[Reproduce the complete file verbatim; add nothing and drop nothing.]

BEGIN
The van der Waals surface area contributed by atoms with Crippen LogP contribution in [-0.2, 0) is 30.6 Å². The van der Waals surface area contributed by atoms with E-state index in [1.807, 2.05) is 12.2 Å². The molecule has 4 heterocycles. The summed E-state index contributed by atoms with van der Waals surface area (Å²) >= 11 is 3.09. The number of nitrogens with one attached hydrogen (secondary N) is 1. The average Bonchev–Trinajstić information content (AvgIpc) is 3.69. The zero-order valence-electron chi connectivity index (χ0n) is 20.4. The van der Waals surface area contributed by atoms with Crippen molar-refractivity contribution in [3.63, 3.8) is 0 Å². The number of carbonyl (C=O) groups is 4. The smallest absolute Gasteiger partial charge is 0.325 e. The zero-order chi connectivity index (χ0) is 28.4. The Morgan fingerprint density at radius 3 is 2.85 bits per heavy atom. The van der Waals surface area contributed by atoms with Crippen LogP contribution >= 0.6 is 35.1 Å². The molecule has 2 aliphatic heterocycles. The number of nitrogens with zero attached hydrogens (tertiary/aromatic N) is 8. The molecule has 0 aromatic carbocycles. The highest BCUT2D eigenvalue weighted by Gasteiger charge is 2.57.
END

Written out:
The van der Waals surface area contributed by atoms with Crippen LogP contribution in [-0.2, 0) is 30.6 Å². The van der Waals surface area contributed by atoms with E-state index in [1.807, 2.05) is 12.2 Å². The molecule has 4 heterocycles. The summed E-state index contributed by atoms with van der Waals surface area (Å²) >= 11 is 3.09. The number of nitrogens with one attached hydrogen (secondary N) is 1. The average Bonchev–Trinajstić information content (AvgIpc) is 3.69. The zero-order valence-electron chi connectivity index (χ0n) is 20.4. The van der Waals surface area contributed by atoms with Crippen molar-refractivity contribution in [3.63, 3.8) is 0 Å². The number of carbonyl (C=O) groups is 4. The smallest absolute Gasteiger partial charge is 0.325 e. The zero-order chi connectivity index (χ0) is 28.4. The Morgan fingerprint density at radius 3 is 2.85 bits per heavy atom. The van der Waals surface area contributed by atoms with Crippen LogP contribution >= 0.6 is 35.1 Å². The molecule has 2 aliphatic heterocycles. The number of nitrogens with zero attached hydrogens (tertiary/aromatic N) is 8. The molecule has 0 aromatic carbocycles. The highest BCUT2D eigenvalue weighted by Gasteiger charge is 2.57.